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February 24, 2020
Last week, we chatted with Rebecca Fisseha author of the wonderfully nuanced Daughters of Silence. The book discusses the complications of leaving and returning home in life and in death, childhood abuse and subsequent healing, and long lost sisters—all set on the backdrop of modern Ethiopia and Toronto. We caught up with Rebecca to get some insights on how the book evolved, and the following is an edited transcript for maximum blog-readability. You can interact with the original twitter thread here.
WOTS: We’ve done a deep dive into your website blog and interviews, and discovered that the working title for the book was “Vase Life” – could you talk a bit about the process of revising a novel? What else changed along the way?
Rebecca Fisseha: Thanks for reading my blog and stuff! I know there’s a lot there. I would say the process of revising is really discovering what it is I’m actually writing about. Everything changes along the way, from the practical details of names, relationships, motivations, settings, etc., so the process is really about discovering what is the underlying concern, the about. One huge thing that changed was that I had a whole chunk set in a rose farm, even visited a rose farm outside Addis, but all that went out the window!
WOTS: Flowers, especially roses, do make important appearances in the book, though – maybe there will be another opportunity to use this research!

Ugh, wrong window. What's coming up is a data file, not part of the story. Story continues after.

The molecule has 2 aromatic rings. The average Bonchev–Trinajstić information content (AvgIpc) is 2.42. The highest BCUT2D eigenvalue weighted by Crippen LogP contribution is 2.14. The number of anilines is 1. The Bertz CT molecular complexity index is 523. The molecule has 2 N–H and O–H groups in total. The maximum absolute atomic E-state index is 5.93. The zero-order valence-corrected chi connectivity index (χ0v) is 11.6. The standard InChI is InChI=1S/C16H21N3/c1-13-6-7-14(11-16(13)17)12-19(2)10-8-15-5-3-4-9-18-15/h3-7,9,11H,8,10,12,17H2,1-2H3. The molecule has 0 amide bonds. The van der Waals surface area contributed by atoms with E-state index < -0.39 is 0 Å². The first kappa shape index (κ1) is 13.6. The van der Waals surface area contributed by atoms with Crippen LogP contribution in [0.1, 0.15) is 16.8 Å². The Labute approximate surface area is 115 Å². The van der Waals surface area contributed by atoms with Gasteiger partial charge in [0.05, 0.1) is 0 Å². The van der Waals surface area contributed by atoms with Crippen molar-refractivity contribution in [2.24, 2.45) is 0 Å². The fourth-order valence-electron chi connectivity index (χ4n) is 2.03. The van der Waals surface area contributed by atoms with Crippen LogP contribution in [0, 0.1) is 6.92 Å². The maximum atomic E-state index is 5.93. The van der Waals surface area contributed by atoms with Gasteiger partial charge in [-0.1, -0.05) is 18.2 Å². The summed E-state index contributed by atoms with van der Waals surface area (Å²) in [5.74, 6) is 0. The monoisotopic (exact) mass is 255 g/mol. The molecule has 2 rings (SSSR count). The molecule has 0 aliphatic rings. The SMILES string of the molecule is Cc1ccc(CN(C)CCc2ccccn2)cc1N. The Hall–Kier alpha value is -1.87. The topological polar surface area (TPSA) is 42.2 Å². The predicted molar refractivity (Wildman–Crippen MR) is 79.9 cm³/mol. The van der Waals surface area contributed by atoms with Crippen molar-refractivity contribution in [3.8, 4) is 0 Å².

RF: [Y]es I hope so! It would be a shame to lose it all. Considering I’m exploring habesha weddings in my next book (Ethiopian weddings), I see a natural tie-in with roses. Flowers are kinda big and important in weddings. Have yet to see plastic flowers at a wedding!
WOTS: Dessie is the protagonist, but she isn’t always a sympathetic character, and doesn’t always make the right choices. How did you develop her character?
RF: Wow! Big question! Revision, revision, revision. Allowing her to be as selfish as she needed to be. Like most writers, with each revision I got to know her a bit better, I got better at differentiating what she wanted to do versus what I wanted her to do, etc.
WOTS: It is very good to see a female protagonist be selfish in the way Dessie is – in a self-protective way, although it doesn’t shelter her completely from the events of the book.
RF: Thank you!
WOTS: In your recent CBC interview you say that the novel brings Dessie to the moment where she turns toward healing. What do you see in Dessie’s future?
RF: I definitely see her continuing her journey towards more healing, but with a lot of two steps forward, three steps back! No one ever gets it “right” the first time, or the second. And I imagine her healing might look very different from the traditional, as in going to therapy, etc. Thinking as a novelist, I would like it if she found her healing process through something totally unexpected, like construction. For a wild example. What if she heals through becoming a construction worker! That’s intriguing.